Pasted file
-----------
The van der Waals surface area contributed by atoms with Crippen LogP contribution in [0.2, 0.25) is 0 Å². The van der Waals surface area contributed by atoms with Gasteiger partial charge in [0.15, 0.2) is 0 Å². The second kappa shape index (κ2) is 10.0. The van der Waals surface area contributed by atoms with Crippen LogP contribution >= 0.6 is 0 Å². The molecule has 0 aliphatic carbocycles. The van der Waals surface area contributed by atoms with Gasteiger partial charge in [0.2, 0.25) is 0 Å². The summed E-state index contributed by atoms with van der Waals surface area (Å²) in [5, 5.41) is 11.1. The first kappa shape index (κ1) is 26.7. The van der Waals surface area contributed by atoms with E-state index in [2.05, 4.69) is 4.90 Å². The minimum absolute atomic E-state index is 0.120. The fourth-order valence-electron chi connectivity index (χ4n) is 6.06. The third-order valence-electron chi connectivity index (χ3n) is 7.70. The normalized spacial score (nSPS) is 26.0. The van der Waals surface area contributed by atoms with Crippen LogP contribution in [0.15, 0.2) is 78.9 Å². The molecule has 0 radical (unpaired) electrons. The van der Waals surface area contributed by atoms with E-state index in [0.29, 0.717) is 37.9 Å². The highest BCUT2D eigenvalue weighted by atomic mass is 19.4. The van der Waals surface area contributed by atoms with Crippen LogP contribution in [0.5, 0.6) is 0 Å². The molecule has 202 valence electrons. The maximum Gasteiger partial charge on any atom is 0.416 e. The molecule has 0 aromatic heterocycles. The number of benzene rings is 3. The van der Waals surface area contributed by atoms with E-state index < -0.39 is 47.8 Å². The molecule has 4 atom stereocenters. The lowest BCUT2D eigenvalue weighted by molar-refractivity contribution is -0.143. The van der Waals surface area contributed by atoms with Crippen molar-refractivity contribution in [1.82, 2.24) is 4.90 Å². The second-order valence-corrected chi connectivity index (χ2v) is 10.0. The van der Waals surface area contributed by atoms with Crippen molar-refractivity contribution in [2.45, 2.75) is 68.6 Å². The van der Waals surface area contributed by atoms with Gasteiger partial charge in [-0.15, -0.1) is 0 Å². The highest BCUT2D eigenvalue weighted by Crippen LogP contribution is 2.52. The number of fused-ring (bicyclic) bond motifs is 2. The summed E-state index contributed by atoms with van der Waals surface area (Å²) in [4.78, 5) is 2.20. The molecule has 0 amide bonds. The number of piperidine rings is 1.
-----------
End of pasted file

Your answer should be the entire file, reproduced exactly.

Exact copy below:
The van der Waals surface area contributed by atoms with Crippen LogP contribution in [0.2, 0.25) is 0 Å². The van der Waals surface area contributed by atoms with Gasteiger partial charge in [0.15, 0.2) is 0 Å². The second kappa shape index (κ2) is 10.0. The van der Waals surface area contributed by atoms with Crippen LogP contribution >= 0.6 is 0 Å². The molecule has 0 aliphatic carbocycles. The van der Waals surface area contributed by atoms with Gasteiger partial charge in [0.2, 0.25) is 0 Å². The summed E-state index contributed by atoms with van der Waals surface area (Å²) in [5, 5.41) is 11.1. The first kappa shape index (κ1) is 26.7. The van der Waals surface area contributed by atoms with E-state index in [2.05, 4.69) is 4.90 Å². The minimum absolute atomic E-state index is 0.120. The fourth-order valence-electron chi connectivity index (χ4n) is 6.06. The third-order valence-electron chi connectivity index (χ3n) is 7.70. The normalized spacial score (nSPS) is 26.0. The van der Waals surface area contributed by atoms with Crippen LogP contribution in [0.15, 0.2) is 78.9 Å². The molecule has 0 radical (unpaired) electrons. The van der Waals surface area contributed by atoms with E-state index in [0.29, 0.717) is 37.9 Å². The highest BCUT2D eigenvalue weighted by atomic mass is 19.4. The van der Waals surface area contributed by atoms with Crippen LogP contribution in [0.5, 0.6) is 0 Å². The molecule has 202 valence electrons. The maximum Gasteiger partial charge on any atom is 0.416 e. The molecule has 0 aromatic heterocycles. The number of benzene rings is 3. The van der Waals surface area contributed by atoms with E-state index < -0.39 is 47.8 Å². The molecule has 4 atom stereocenters. The lowest BCUT2D eigenvalue weighted by molar-refractivity contribution is -0.143. The van der Waals surface area contributed by atoms with Crippen molar-refractivity contribution in [1.82, 2.24) is 4.90 Å². The second-order valence-corrected chi connectivity index (χ2v) is 10.0. The van der Waals surface area contributed by atoms with Crippen molar-refractivity contribution in [2.45, 2.75) is 68.6 Å². The van der Waals surface area contributed by atoms with Gasteiger partial charge in [-0.15, -0.1) is 0 Å². The highest BCUT2D eigenvalue weighted by Crippen LogP contribution is 2.52. The number of fused-ring (bicyclic) bond motifs is 2. The summed E-state index contributed by atoms with van der Waals surface area (Å²) in [4.78, 5) is 2.20. The molecule has 0 amide bonds. The number of piperidine rings is 1.